It’s true that Ocasio-Cortez’s district is one of the most Democratic in the country, and her platform wouldn’t win everywhere in 2018. But this win, like all of the left’s other recent wins, is a building block that will slowly but surely help to normalize these ideas—and that “s” word commonly used to describe them—in the minds of voters everywhere, especially those in places which have been negatively shaped by contemporary politics and ignored by Democratic and Republican politicians.
Last night, Ocasio-Cortez showed the path forward for Democrats. It won’t be found through the Paneras of America and in peeling off disaffected GOP voters, but by engaging the left’s natural constituencies—workers, people of color, immigrants, and anyone who has been threatened by this administration—and offering them not just a bandage to temporarily stop the bleeding of the Trump assault, but an idea of how to make this ailing country well.
Aside from Ocasio-Cortez’s historic win, there were a bunch of important primaries elsewhere in New York, Maryland, Oklahoma, Colorado, and Utah, as well as runoffs in South Carolina and Mississippi. Here’s what happened:
- In Maryland, former NAACP president and progressive Ben Jealous won a crowded nine-person Democratic primary and will face Republican Larry Hogan in November. Hogan has a high approval rating and is starting out with a double-digit lead over Jealous, but Donald Trump’s disapproval in the same April poll was at 70 percent. This one could get much closer depending on what happens over the course of the next several months.
- In April, the DCCC parachuted into a swing district in central New York currently represented by Republican John Katko, and pushed its own candidate, Juanita Perez-Williams, into the race against the more liberal Dana Balter. Balter won on Tuesday night by 25 points. As the Intercept’s Ryan Grim noted, big money groups including the DCCC spent over $300,000 for Perez-Williams in this race.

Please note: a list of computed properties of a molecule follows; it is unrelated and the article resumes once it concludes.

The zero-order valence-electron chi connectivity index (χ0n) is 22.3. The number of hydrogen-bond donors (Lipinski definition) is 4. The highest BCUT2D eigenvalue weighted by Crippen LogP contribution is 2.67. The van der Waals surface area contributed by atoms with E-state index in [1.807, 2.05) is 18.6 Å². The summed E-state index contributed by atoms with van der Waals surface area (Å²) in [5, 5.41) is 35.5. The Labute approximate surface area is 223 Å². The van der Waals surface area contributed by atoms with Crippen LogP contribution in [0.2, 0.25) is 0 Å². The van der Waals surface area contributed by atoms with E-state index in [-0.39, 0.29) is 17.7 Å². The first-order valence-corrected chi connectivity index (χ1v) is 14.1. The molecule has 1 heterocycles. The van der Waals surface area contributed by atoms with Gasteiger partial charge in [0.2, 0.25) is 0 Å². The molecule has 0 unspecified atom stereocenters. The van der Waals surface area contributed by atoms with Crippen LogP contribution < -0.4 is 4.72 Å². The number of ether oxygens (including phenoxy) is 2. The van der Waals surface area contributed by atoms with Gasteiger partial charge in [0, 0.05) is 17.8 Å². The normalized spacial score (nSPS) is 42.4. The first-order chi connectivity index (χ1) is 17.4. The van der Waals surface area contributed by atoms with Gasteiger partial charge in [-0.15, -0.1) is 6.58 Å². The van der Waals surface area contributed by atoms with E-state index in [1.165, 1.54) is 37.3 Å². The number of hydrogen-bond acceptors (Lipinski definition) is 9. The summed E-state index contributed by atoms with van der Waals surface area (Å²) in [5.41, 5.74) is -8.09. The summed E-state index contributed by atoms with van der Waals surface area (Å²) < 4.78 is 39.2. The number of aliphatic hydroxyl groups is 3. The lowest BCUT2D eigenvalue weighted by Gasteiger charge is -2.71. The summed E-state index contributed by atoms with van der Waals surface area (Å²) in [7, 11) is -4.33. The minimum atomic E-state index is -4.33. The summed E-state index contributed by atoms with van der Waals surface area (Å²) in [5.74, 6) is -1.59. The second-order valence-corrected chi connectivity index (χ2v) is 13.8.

- Apart from Crowley, two other House Democrats from New York City hung on in tough primary races. Congresswoman Yvette Clarke narrowly defeated New York Times-endorsed challenger Adem Bunkeddeko by a little over a thousand votes, while Carolyn Maloney had a double-digit victory over challenger Suraj Patel, who campaigned on Tinder for some reason.
- Also in New York, huge dipshit Michael Grimm fell on his ass in his attempt to reclaim the seat in Congress he gave up after he pled guilty and went to jail for tax evasion.
- In Colorado, Congressman Jared Polis easily won his four-person Democratic primary for the gubernatorial nomination over former state treasurer Cary Kennedy and two other candidates. He’ll face Republican state treasurer Walker Stapleton, who also won his primary on Tuesday night, in November; in the most recent polling, he has a lead over Stapleton that’s just outside the margin of error. If Polis is elected, he’ll become the U.S.’s first openly gay governor.
- In another DCCC-left showdown in Colorado, establishment-backed House candidate Jason Crow won the Sixth District’s nod over Levi Tillemann, whom House Majority Whip Steny Hoyer personally tried to convince to drop out. He’ll face Republican Mike Coffman, who recently said Trump should fire Stephen Miller.
- Oklahoma legalized medical marijuana in a ballot measure.
- In South Carolina, Trump-endorsed governor Henry McMaster narrowly won his primary runoff over businessman John Warren.
- Mitt Romney easily won his Senate primary in Utah. Will we see more of Resistance Mitt or The Din Din Boy now that he’s virtually assured a spot in the Senate? Who knows!